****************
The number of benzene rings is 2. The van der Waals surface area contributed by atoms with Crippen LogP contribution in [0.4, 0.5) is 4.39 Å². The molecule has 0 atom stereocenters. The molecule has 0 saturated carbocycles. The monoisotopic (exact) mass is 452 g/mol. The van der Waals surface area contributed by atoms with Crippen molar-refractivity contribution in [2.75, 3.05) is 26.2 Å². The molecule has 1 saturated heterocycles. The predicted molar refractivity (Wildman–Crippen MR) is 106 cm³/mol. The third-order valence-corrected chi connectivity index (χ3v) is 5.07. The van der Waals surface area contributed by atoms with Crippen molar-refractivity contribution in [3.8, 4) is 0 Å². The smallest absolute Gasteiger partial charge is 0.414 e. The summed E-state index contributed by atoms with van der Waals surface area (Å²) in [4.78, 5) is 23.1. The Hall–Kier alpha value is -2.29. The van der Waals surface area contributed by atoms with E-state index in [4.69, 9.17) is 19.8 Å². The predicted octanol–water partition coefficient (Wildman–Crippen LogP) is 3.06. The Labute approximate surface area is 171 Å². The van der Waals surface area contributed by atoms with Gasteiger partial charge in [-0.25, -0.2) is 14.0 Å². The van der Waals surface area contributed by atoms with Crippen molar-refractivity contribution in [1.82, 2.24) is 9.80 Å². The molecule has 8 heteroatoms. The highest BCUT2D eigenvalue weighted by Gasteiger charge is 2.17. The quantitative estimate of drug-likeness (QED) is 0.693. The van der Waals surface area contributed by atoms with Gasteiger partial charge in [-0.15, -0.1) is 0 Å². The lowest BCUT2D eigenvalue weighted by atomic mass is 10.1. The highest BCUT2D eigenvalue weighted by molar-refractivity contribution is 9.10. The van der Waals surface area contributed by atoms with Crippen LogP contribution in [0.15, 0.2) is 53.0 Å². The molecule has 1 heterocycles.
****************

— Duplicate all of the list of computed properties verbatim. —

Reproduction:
The number of benzene rings is 2. The van der Waals surface area contributed by atoms with Crippen LogP contribution in [0.4, 0.5) is 4.39 Å². The molecule has 0 atom stereocenters. The molecule has 0 saturated carbocycles. The monoisotopic (exact) mass is 452 g/mol. The van der Waals surface area contributed by atoms with Crippen molar-refractivity contribution in [2.75, 3.05) is 26.2 Å². The molecule has 1 saturated heterocycles. The predicted molar refractivity (Wildman–Crippen MR) is 106 cm³/mol. The third-order valence-corrected chi connectivity index (χ3v) is 5.07. The van der Waals surface area contributed by atoms with Crippen molar-refractivity contribution in [3.8, 4) is 0 Å². The smallest absolute Gasteiger partial charge is 0.414 e. The summed E-state index contributed by atoms with van der Waals surface area (Å²) in [4.78, 5) is 23.1. The Hall–Kier alpha value is -2.29. The van der Waals surface area contributed by atoms with E-state index in [4.69, 9.17) is 19.8 Å². The predicted octanol–water partition coefficient (Wildman–Crippen LogP) is 3.06. The Labute approximate surface area is 171 Å². The van der Waals surface area contributed by atoms with Gasteiger partial charge in [-0.25, -0.2) is 14.0 Å². The van der Waals surface area contributed by atoms with Crippen molar-refractivity contribution in [1.82, 2.24) is 9.80 Å². The molecule has 8 heteroatoms. The highest BCUT2D eigenvalue weighted by Gasteiger charge is 2.17. The quantitative estimate of drug-likeness (QED) is 0.693. The van der Waals surface area contributed by atoms with Gasteiger partial charge in [-0.15, -0.1) is 0 Å². The lowest BCUT2D eigenvalue weighted by atomic mass is 10.1. The highest BCUT2D eigenvalue weighted by molar-refractivity contribution is 9.10. The van der Waals surface area contributed by atoms with Crippen LogP contribution in [0.15, 0.2) is 53.0 Å². The molecule has 1 heterocycles.